In My Chinese Learning Adventure

I completed everything in the Duolingo app, Integrated Chinese Level 1 part 1 and about half of part 2. I want something to expand my skills. That’s why I am happy that I found Mandarin Companion graded readers.

A few months ago, I Googled Chinese children’s books and graded readers. I didn’t find anything that looked like I could successfully read.

Recently, I started listening to podcasts about learning Chinese. In one podcast, called “You Can Learn Chinese,” I learned about the Mandarin Companion series. These are graded readers with controlled vocabulary.

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Watch the video to see how these books are helpful:

Why you need Mandarin Companion to learn Chinese

Now that you know the features of these books, let’s talk about why you need these books.

Problem 1: The Under-Engaging Robot

In many apps, like Duolingo, you learn a set of sentences using the vocabulary you’ve learned. It’s a great way to get started, but if we talked with others using ONLY the sentences and structures we learn in apps and text books, we’d sound like robots. They’re not interesting to talk with in social settings and lack a variety of topics.

Problem 2: Reading Without a Purpose or Interest.

As a former ESL teacher, I taught students 1:1. I was able to customize each lesson on the fly based on the students’ interests. Since they were interested in our conversations, asked more questions, and picked up more English.

Just like them, I also don’t want to read a bunch of unrelated sentences. I want to read something engaging. Something that piques my interest.

In my video, you saw bookcases full of books. That’s because I love to read. I chose Emma as my first graded reader because I liked the original. I was curious to see what they did to modernize it and how they could possibly use only 300 characters.

Problem 3: Too Complicated

Children’s, teens’, and adults’ books written for native readers are too difficult for beginning second language readers. These books talk about things that the target audiences grew up learning about. Once the vocabulary words are identified, the context is already there. But, that doesn’t work for us. We’re still learning the culture and the nuances each sentence implies.

Problem 4: Always in Context

Another problem solved by reading a graded reader is that we are exposed to the vocabulary in a different context- outside of a lesson with some visual cues. To paint a picture, you always see Mary Sue at the same place around the same people. Then, one day, you see someone familiar at the grocery store, but you can’t remember their name or where you’ve seen them. You’re ready to walk away to avoid an embarrassing experience. Suddenly, they greet you. You awkwardly greet them back. Somehow, the discussion leads to you discovering how you know them. Light Bulb! You remember her name is Mary Sue and much more.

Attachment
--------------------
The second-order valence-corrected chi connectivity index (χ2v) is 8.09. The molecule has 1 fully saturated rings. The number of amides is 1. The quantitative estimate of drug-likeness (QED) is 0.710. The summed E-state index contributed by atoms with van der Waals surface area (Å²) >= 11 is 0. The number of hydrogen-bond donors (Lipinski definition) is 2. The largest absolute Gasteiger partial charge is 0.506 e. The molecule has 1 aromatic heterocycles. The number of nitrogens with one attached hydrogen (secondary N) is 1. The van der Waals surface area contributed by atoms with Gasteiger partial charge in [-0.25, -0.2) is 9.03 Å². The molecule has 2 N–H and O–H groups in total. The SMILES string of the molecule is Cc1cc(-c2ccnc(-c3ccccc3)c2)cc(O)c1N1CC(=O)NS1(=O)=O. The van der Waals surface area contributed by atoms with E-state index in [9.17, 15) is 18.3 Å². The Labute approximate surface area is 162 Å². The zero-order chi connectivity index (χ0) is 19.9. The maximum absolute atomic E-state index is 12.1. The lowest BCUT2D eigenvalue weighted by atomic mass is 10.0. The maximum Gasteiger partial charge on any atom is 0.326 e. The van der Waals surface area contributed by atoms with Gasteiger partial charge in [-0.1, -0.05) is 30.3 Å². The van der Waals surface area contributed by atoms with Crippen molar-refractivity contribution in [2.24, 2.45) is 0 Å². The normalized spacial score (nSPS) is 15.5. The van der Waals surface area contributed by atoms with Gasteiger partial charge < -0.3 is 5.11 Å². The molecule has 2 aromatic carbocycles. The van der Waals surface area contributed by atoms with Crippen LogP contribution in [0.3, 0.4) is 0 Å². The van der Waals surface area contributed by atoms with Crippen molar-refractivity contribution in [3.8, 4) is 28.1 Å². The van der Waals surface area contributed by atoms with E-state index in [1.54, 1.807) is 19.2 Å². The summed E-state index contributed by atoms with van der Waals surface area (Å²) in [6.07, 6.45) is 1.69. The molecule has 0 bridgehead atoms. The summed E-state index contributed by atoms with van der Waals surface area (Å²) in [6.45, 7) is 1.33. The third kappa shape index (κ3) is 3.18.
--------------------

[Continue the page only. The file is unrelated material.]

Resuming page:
Likewise, we’ve seen the characters 认真 before. We used it correctly 100% of the time in the Duolingo app each time we reviewed the lesson. Now, the characters are in the graded reader we’re reading. Also, the font is different. We don’t remember which lesson or lesson topic we learned the characters. We have to struggle at first. Then, Light Bulb! Looking at the nearby characters suddenly helps us remember and can really begin to grasp the language.

Benefit: Mandarin Companion Expands Your Ability to Site Read

Do you remember when you were first learning to read your native language. Did you sound out each word at first? Then, did you read each word one at a time. After some practice, you probably began to read phrases with just a glance?

This is what happens when we begin to read Chinese. Instead of sounding out each word, we identify each character one at time. Then, we start to put them in small chunks- or words. Later, we read phrases and sentences without thinking about them. This happens because we exposed ourselves to the characters between 10-40+ times.

To say that I’m excited about this series is an understatement. I was able to get through about half of Emma in one afternoon. As the afternoon progressed, I found that I was reading faster than when I started. Success!

Take action: Choose a Mandarin Companion graded reader

Now that you’ve created a foundation in Chinese, it’s time to exercise what you’ve learned. Choose a book that interests you the most from the Mandarin Companion graded readers. Then read, read, read.

Also, change the reading format and read it again. For instance, if you read a physical book, switch to the Kindle app on your phone, then Kindle reader on your computer, and your favorite tablet, etc. This changes the font, forcing you to see each character with a slightly different appearance. This step will improve your ability to use what you’ve learned in real life. For example, when you watch a drama with signs in the background or when you travel to a place with Chinese signs, you’ll be able to read them independently.

See my last post under the subheading “Reading” for an example of how much a font changes the appearance for some characters.

Tell me about Your Experiences with Mandarin Companion

Which graded reader did you choose to read? If you haven’t found your favorite title in the graded readers, which classic book would you like to read if it was available? Tell me in the comments below.

Tools I mentioned in the video:

Cherry Tree Learning: Free Chinese classes in an online group setting

Duolingo: an app you can use to learn Chinese and many other languages.

Mandarin Companion graded readers available in both Simplified and Traditional characters:

You Can Learn Chinese Podcast:

This is the second post where I’ve discussed tools I use to learn Chinese. Read about the other tools I’ve used to build and strengthen my skills.

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